Patriotism is largely at the heart of all this. Say whatever you like but Americans and South Africans are much more outwardly patriotic (not always in a delusional way, but just much more open about their pride for their nationality.)
All of this pales in comparison to the encounters I’ve had with Koreans, a journey that gets more convoluted the longer I stay here. The initial language barrier aside, Koreans can come across as a little earnest. Once the language barrier dissolves a little (usually after a few jars) the vast majority of Koreans can be an absolute riot.
In the same token; the morning after is never a talking-point. We all used to hold court after a heavy nights drinking at University. Always pointing fingers about who said what and who shagged who and who was pestering the kebab man with his willy out (our friend, not Mr. Hasheed.) It just isn’t a fun experience for Koreans as they have a very strong hold on the idea that losing face is a very bad thing.
This isn’t always linked to drinking and socialising though, sometimes it can enter the workplace. Thankfully I teach freestyle English lessons and therefore don’t have to follow the textbook. In my first month, however, I was expected to do so whenever there was a dialogue written in the book. The good thing was that I hardly had to prepare, the bad thing was the fact that my co-teacher (who, without being too unkind, has all the candour of a small, alkaline battery) wouldn’t read the corresponding dialogue with me in front of the class.
Now, her English is actually very good. When I suggested that I take the man’s part and she take the woman’s part in said dialogue, she looked at me as if I’d just suggested some form of weird sexual act involving mashed swede. She just would not talk in English in front of the students, an English teacher. It was all to do with not looking stupid; her English has a Korean accent, mine doesn’t.
Instead, she points at the CD. So, in the time it takes me to load up the computer (which I like to refer to as “Old Blue”) and configure the speakers we’ve wasted nearly five minutes of time. The waiting around was even more irritating because the section of dialogue was all about British English, and I was there in the classroom, living and breathing and able to do a rendition of “Consider Yourself” at the drop of a hat.
The CD plays, and a man with a Texan drawl proclaims over the speakers:
“This iys the liyft, woold yew care for a cup o tea?”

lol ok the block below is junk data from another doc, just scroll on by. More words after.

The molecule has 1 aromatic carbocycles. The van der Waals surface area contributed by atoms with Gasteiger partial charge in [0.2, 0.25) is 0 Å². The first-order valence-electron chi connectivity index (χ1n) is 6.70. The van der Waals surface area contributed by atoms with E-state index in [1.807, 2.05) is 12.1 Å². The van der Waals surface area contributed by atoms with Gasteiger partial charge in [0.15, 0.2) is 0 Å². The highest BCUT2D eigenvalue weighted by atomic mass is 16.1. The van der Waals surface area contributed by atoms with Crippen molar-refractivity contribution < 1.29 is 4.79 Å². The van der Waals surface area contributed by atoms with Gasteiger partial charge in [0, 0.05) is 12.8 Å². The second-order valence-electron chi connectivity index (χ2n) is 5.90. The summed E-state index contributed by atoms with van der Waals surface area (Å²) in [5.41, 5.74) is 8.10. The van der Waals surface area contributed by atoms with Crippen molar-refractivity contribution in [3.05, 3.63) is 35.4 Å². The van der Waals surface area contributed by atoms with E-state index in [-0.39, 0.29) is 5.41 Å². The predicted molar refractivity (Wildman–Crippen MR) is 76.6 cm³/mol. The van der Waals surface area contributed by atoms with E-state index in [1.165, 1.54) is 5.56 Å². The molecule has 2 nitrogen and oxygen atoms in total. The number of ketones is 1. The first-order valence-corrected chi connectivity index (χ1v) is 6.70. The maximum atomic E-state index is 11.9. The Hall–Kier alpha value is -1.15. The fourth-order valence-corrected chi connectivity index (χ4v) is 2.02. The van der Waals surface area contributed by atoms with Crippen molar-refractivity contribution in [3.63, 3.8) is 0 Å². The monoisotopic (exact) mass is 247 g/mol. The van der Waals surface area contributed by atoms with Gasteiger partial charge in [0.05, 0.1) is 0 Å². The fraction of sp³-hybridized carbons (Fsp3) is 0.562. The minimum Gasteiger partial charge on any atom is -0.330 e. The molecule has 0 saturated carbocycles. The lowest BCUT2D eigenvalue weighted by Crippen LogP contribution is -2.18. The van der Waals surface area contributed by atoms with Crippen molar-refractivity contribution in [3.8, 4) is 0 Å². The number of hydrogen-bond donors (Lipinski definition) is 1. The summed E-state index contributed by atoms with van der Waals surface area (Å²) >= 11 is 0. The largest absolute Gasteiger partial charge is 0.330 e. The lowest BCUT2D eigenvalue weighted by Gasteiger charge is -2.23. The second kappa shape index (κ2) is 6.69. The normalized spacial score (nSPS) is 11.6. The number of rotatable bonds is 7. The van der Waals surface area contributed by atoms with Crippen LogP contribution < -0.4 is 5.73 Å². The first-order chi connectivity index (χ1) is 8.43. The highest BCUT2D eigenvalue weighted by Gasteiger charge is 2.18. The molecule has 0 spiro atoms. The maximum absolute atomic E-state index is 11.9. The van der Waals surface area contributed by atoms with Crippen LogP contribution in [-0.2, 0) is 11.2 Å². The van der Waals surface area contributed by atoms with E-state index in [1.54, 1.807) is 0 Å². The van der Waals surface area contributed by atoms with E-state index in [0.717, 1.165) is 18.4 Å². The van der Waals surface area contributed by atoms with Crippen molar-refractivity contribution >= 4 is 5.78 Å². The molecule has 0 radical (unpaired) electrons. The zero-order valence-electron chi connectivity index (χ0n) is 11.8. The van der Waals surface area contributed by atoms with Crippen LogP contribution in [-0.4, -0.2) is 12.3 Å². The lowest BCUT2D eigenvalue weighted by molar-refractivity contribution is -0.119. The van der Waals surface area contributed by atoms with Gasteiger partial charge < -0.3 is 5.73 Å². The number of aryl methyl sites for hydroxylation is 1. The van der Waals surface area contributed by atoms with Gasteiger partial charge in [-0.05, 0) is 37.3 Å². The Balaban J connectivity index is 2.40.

The above incident certainly left me shaking my head, but my most recent exchange with a Korean that sticks in my memory is somewhat more fulfilling.
After being burnt silly at the Mud-festival, I was sitting with Steve in a deserted park in Daejeon when a wheelchair-bound man approached us with a winning smile and asked us where we were from. He went on to tell us that he was a former Orange Courier for Sunkist back in the Sixties, and that he learned most of his English whilst working in America. His presence was particularly moving for me because it was obvious he was paralysed from the waist down and when he recounted (unprompted) that he’d had a car accident many years ago, I found myself feeling quite emotional. Here was someone’s success story of a time where globalisation was only just beginning. Though now he is largely ignored and marginalised by an unfortunate event, he was once a young man working in a foreign country with a spring in his step and the world at his feet. What with my Grandad being paralysed for most of my life, seeing this man with a smile on his face and approaching his twilight years with an optimistic charm really opened me up inside and made me realise that his pride and his zest for life made me feel very humble indeed. I think it really bought home for me how much I wish I could have heard Grandad talk to me; that whilst he wasn’t able to tell me his life story in words as this man was doing, it reminded me that those words were always there in his heart and if he’d been able to, he’d have regaled me in much the same manner. The man left us so he could tend to his flowers, I felt like someone had just sobered me up quite massively, Steve had another sip of his beer and said “Oranges? Cool stuff!”
Learning from these kinds of encounters are what keeps me in a safe place, it reminds me of the inherent sturdiness of the human spirit, and long may I keep seeing confirmation of it, whichever brand of culture it emanates from, I only hope that seeing my family in little over twenty-four hours’ time will give me a boost of a much needed sense of belonging.